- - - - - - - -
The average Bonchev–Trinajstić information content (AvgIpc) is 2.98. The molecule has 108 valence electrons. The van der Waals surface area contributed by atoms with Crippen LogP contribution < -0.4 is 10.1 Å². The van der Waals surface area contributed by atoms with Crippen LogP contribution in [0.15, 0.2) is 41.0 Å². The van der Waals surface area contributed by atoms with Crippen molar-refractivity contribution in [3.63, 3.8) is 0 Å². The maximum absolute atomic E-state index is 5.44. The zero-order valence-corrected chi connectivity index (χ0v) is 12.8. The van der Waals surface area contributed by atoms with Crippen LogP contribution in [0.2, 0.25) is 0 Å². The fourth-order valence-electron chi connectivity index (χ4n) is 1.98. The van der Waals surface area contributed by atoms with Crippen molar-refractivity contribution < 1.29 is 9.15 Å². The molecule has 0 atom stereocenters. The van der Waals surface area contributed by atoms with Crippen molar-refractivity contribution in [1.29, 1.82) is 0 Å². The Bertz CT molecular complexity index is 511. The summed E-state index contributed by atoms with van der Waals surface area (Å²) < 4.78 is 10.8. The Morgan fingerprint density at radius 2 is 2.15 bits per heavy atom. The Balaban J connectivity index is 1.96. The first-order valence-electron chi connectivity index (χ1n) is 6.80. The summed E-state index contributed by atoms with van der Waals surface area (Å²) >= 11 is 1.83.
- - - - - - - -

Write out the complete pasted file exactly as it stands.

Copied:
The average Bonchev–Trinajstić information content (AvgIpc) is 2.98. The molecule has 108 valence electrons. The van der Waals surface area contributed by atoms with Crippen LogP contribution < -0.4 is 10.1 Å². The van der Waals surface area contributed by atoms with Crippen LogP contribution in [0.15, 0.2) is 41.0 Å². The van der Waals surface area contributed by atoms with Crippen molar-refractivity contribution in [3.63, 3.8) is 0 Å². The maximum absolute atomic E-state index is 5.44. The zero-order valence-corrected chi connectivity index (χ0v) is 12.8. The van der Waals surface area contributed by atoms with Crippen LogP contribution in [0.2, 0.25) is 0 Å². The fourth-order valence-electron chi connectivity index (χ4n) is 1.98. The van der Waals surface area contributed by atoms with Crippen molar-refractivity contribution < 1.29 is 9.15 Å². The molecule has 0 atom stereocenters. The van der Waals surface area contributed by atoms with Crippen molar-refractivity contribution in [1.29, 1.82) is 0 Å². The Bertz CT molecular complexity index is 511. The summed E-state index contributed by atoms with van der Waals surface area (Å²) < 4.78 is 10.8. The Morgan fingerprint density at radius 2 is 2.15 bits per heavy atom. The Balaban J connectivity index is 1.96. The first-order valence-electron chi connectivity index (χ1n) is 6.80. The summed E-state index contributed by atoms with van der Waals surface area (Å²) >= 11 is 1.83.